Press release

Assessment without levels commission announced

Nick Gibb sets out plans for a commission to help improve primary school assessment and testing.

This was published under the 2010 to 2015 Conservative and Liberal Democrat coalition government


A new teacher-led commission will be set up to help primary schools as they move away from the ‘vague and imprecise’ system of levels for assessment - School Reform Minister Nick Gibb announced today (25 February 2015).

Speaking at an event hosted by think tank Reform, the minister said that assessment using levels - where pupils are grouped into broad bands from 1 to 8 - was misleading to parents and failed to ensure children acquired a good grasp of the basics.

As part of its plan for education, the Department for Education first announced that primary schools would be moving away from using level descriptors in 2013. Since then the department has been working with schools to support them as they develop their own assessment systems.

School Reform Minister Nick Gibb said:

Ensuring pupil assessment provides an accurate picture of a pupil’s attainment and progress without placing a bureaucratic burden on teachers is a key part of the government’s plan for education.

Levels have been a distracting, over-generalised label, giving misleading signals about the genuine attainment of pupils.

Crucially, they failed to give parents clarity over how their children were performing and also resulted in a lack of trust between primary and secondary schools - clogging up the education system with undependable data on pupil attainment.

The commission announced today will help schools develop their own, more accurate assessment systems that truly show how a child is performing in the classroom.

Level descriptors were only ever intended to be used to sum up a pupil’s attainment and progress at the end of 2 key stages (age 7 and 11 at primary school), however some schools had started to use them as a form of ongoing assessment.

The government wants to reduce central prescription and believes teachers should have the freedom to develop formative assessment systems that best fit the needs of their pupils. This approach will bring England in line with the top-performing countries and regions in the world, including Singapore and Hong Kong.

There are already examples of good practice where schools have developed their own systems which do not rely on levels, such as Westminster Academy in London, one of the winners of the Assessment Innovation Fund, and Wroxham Primary School in Potter’s Bar.

At Westminster Academy, teachers have broken down the curriculum into 15 topics which are each independently assessed via an in-class quiz, homework and an end-of-term exam. A score is produced for each topic and then used to provide an average score. Teachers then use topic scores to provide support where needed.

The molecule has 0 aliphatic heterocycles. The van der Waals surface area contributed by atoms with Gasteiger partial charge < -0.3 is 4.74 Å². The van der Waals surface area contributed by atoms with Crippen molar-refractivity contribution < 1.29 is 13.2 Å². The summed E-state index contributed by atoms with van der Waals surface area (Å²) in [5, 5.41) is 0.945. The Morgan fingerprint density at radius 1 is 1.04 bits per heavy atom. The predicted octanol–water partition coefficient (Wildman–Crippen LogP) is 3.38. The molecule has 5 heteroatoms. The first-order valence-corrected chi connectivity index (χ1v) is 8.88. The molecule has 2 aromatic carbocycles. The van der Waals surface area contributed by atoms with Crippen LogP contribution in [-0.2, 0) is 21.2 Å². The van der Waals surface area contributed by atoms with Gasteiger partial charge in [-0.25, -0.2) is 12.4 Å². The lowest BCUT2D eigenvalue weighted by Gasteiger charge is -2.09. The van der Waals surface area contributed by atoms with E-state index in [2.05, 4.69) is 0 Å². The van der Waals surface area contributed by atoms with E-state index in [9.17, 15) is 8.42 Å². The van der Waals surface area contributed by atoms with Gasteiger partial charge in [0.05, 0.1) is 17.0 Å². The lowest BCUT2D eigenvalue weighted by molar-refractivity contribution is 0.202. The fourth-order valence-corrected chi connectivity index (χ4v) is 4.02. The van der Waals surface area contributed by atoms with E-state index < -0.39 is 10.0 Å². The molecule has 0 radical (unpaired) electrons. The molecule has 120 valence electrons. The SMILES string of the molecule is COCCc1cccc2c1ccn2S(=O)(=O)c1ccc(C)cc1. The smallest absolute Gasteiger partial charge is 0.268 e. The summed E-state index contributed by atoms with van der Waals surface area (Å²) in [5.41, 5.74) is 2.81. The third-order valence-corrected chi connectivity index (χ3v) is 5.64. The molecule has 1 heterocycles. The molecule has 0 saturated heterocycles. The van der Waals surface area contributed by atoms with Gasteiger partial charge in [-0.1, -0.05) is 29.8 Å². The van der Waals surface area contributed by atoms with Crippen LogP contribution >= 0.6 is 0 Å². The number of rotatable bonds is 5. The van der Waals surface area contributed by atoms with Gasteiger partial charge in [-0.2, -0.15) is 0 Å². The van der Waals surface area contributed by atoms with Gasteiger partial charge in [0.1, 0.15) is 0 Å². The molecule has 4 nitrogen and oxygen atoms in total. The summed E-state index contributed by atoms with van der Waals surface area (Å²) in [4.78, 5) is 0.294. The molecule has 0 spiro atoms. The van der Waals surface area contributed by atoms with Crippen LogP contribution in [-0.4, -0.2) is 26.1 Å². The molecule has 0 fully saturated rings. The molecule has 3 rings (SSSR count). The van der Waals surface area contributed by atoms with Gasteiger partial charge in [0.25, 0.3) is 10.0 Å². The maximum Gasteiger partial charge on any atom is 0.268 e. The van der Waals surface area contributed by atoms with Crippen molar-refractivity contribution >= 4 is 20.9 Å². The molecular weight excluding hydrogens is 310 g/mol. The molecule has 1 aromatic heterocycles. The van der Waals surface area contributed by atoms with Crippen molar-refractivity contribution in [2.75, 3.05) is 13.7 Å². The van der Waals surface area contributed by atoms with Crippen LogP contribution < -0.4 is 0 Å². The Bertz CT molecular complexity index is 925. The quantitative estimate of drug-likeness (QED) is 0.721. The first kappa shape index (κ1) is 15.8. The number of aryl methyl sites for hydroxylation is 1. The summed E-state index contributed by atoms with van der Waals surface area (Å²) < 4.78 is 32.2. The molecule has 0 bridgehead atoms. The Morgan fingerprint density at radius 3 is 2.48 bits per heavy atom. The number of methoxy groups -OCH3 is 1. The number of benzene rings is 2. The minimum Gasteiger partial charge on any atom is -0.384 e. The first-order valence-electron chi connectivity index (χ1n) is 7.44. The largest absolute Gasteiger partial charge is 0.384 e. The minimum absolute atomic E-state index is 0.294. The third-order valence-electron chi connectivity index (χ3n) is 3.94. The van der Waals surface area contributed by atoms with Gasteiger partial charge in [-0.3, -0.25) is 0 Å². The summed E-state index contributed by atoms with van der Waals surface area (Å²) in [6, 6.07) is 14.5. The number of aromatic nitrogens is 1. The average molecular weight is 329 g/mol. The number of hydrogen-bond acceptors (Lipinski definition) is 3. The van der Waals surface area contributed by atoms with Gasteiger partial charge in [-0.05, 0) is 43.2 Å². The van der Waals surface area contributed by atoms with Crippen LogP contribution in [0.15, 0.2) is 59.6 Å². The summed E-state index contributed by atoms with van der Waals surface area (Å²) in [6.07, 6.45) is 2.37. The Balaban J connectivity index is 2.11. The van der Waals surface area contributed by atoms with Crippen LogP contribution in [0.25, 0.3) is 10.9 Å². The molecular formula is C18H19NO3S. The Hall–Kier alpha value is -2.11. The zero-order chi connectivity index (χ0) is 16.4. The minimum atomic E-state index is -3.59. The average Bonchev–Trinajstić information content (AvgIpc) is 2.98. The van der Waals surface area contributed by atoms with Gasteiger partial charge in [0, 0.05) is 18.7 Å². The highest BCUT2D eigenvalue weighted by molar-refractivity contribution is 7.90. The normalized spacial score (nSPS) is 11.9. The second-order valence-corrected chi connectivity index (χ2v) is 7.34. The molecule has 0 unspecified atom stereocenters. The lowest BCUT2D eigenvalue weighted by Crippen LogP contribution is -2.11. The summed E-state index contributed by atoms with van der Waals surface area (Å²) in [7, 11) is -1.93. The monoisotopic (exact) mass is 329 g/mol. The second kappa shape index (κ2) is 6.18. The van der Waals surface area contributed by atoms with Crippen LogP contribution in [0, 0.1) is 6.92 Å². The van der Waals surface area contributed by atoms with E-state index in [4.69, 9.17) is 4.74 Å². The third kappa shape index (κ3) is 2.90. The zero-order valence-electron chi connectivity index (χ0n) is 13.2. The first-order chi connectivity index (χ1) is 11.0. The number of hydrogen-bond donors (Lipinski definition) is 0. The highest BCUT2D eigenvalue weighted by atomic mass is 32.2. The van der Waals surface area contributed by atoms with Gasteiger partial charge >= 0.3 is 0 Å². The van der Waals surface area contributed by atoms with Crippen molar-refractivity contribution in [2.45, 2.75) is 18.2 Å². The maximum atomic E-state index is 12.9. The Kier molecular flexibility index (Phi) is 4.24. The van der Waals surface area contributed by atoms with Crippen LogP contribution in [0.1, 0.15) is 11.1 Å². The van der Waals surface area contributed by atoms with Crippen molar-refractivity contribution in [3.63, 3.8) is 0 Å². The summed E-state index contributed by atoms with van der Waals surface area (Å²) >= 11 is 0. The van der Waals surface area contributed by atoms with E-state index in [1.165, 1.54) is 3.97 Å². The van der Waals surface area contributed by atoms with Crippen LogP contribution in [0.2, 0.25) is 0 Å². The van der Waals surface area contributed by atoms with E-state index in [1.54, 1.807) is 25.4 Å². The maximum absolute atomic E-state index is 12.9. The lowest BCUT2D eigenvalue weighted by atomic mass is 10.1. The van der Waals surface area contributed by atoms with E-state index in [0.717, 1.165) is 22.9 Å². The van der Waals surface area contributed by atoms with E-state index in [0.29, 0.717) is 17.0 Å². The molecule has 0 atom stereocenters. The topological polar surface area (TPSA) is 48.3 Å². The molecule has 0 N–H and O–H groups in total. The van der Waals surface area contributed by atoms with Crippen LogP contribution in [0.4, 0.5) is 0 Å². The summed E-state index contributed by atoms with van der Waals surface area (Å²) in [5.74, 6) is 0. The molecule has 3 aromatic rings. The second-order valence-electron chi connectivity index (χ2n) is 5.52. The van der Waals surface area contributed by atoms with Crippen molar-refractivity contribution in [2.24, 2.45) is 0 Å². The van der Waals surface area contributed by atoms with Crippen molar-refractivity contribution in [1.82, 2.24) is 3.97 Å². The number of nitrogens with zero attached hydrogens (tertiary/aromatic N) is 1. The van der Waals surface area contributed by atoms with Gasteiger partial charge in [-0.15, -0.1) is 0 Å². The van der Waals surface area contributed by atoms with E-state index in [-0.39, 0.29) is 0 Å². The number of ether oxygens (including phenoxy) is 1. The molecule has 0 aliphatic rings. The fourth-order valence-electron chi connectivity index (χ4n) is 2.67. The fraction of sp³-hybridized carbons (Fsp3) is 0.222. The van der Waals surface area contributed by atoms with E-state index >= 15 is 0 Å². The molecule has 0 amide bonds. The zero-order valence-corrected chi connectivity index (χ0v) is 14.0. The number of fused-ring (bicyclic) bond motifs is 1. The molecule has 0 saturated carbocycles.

To help schools as they undertake these important changes and develop their own assessment schemes, the Department for Education is establishing a commission on assessment without levels.

This commission will continue the evidence-based approach to assessment that the government has already put in place, and will support primary and secondary schools with the transition to assessment without levels, identifying and sharing good practice in assessment. The commission will be chaired by John McIntosh, a member of the National Curriculum Review Advisory Committee and former headmaster of the London Oratory School.

In his speech, the minister also said the models for measuring progress led to a narrow focus on getting pupils over boundaries - at level 4, at age 11, and at grade C or above at GCSE.

In his speech, School Reform Minister Nick Gibb said:

The education system lost sight of the need for a genuine conversation between parents and schools to help parents support their children - on this part of reading or that part of maths - rather than focusing on a blanket judgment.

In short, levels were just too vague and imprecise. They were misleading as to what pupils knew and could do. The use of levels was pushing pupils on to new material - in the name of ‘pace’ - when they had not adequately understood vital content, and had serious gaps in their knowledge.

We had a system swimming in defective data on attainment and failed to see that our legal commitment to giving all children access to all of the national curriculum had been compromised.

The government announced the use of level descriptors would end in 2013. The new national curriculum was introduced in September 2014. National curriculum test sample materials for the tests of the new national curriculum will be made available to schools in June 2015.

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Published 25 February 2015